Making Records

Local artists say start small and create a live connection

Manitoba Music.

Mike Sudoma
Mike Sudoma

As recording technology becomes more accessible, there are many options available to a new artist seeking to get their songs out there.

“Artists are recording all the time, to the point where it has become part of the creative process,” says Sean McManus, Program Manager at Manitoba Music. “There are things anyone can do on a laptop and the idea that you need to make that one big breakout hit is not true anymore. You can build a following piece by piece, and it’s a little more organic that way.” 

While it is certainly important to have recorded material available, McManus and many local artists say to focus more on making that human connection with fans first. “The Internet has had a huge effect, but people still want to see bands live”, McManus says. “Albums aren’t a huge revenue generator, so we’ve seen a resurgence of the live world. You want to put together a really great show.” 

Not only is this a great way to build a following and get people interested in your recorded material, it is an excellent networking tool. “When you have friends and community, opportunities tend to present themselves in a natural way in their own time,” says folk singer/songwriter Dan Frechette. “Someone can befriend other musicians and become part of the community and find other like-minded musicians who would like to make a first album. Collaboration is easy in a city as big as Winnipeg.”

While you’re building those connections, focussing on a high quality recording isn’t necessary. Brett Nelson, another notable Winnipeg talent, feels passionately about taking a more hands-on approach to start. “People are excited to get something handmade, and it shows that you care about your craft enough to put the effort in,” he says. “I’ve spent a lot of time listening to the early work of some of my favourite artists, and more often than not the recordings are awful, but the songs are great… When I started recording, I used an 8-track console, computer programs I could get for free, and tape recorders.”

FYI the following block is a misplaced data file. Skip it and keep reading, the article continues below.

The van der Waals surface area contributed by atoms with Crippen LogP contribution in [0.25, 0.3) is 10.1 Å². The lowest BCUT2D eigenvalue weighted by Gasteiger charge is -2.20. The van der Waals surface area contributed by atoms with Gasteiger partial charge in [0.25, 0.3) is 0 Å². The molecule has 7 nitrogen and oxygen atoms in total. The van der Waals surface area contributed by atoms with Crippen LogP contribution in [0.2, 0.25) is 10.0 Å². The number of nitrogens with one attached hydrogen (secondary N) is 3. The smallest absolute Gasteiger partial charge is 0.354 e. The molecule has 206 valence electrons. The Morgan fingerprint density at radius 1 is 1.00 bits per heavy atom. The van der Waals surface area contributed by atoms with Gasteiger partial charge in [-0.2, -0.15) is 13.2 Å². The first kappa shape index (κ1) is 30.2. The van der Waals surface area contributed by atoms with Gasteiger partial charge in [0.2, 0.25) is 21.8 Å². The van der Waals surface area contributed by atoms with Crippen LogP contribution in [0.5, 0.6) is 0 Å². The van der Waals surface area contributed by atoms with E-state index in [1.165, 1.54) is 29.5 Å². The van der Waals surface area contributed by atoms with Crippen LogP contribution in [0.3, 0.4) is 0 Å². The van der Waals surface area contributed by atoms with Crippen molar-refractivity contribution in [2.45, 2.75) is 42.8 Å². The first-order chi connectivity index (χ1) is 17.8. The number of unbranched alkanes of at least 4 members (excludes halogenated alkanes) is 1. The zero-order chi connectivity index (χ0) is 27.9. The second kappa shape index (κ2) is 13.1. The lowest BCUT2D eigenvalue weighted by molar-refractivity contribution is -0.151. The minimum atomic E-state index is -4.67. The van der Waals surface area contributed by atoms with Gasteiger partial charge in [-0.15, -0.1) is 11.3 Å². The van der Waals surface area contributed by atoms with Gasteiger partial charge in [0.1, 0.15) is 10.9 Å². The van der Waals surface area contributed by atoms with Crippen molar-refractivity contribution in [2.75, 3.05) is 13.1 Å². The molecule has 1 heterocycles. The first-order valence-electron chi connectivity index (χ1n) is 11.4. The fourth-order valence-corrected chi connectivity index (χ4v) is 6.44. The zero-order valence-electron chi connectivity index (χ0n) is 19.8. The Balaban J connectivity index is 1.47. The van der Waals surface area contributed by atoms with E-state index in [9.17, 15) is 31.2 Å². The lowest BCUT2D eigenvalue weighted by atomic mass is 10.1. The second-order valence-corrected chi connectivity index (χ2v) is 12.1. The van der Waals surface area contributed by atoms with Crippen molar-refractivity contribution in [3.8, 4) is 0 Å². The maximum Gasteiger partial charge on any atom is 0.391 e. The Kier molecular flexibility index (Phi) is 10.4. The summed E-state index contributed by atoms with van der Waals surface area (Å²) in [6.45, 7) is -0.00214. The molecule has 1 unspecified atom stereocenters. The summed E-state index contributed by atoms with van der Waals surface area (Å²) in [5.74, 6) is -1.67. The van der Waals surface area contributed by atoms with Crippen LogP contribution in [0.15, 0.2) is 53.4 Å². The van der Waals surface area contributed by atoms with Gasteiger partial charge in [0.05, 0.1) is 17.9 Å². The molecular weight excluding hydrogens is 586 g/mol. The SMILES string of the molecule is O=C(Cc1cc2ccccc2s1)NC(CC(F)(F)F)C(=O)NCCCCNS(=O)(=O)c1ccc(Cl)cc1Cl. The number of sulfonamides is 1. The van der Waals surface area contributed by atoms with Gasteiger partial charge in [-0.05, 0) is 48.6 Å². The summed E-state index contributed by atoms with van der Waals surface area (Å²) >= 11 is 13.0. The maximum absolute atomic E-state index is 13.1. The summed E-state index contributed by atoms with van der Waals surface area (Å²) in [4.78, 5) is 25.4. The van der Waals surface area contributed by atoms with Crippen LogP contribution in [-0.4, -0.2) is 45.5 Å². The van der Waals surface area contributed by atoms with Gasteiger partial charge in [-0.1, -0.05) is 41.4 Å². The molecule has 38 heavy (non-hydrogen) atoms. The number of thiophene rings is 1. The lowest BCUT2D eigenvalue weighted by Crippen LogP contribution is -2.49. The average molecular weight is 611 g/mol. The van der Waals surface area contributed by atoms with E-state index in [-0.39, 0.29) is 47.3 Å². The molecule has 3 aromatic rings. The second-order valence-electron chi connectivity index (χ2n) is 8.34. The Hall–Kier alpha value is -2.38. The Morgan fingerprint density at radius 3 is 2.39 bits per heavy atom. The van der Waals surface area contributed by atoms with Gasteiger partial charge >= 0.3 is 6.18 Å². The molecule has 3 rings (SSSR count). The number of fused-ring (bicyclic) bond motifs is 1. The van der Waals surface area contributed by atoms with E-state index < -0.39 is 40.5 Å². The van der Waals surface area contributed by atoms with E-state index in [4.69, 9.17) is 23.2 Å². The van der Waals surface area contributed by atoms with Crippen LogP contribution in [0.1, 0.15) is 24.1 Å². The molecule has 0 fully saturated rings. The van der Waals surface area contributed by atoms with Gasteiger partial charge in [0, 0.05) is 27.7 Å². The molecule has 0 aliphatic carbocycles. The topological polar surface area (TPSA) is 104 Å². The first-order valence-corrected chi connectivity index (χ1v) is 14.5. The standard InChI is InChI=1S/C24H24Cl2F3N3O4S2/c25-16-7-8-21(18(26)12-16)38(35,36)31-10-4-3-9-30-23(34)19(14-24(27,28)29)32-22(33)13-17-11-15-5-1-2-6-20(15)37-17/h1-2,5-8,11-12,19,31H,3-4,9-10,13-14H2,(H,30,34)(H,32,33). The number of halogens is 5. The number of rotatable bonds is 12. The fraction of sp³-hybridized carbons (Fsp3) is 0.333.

The time to invest more money is when your work is in demand for radio airplay or television soundtracks, McManus says. “When you put your work next to other songs in a playlist on iTunes, you want them to stand up. Mastering is a mysterious process to many artists because they don’t know what it is, and they have trouble justifying spending the money. It can cost anywhere from $500-$5000 to get something properly mastered, but it’s about getting the E.Q. and tone to sound right so that the performance can really sparkle.”

For artists at any point in the process, Manitoba Music is a recommended source. Located centrally at 376 Donald street, There are producers available for consultations as well as seminars and workshops held by experienced performers. The staff also has a wealth of information about grants and producing live shows or tours. McManus suggests you “come in, sit down, and ask questions.”

For more information on upcoming workshops, visit

Published in Volume 68, Number 16 of The Uniter (January 15, 2014)

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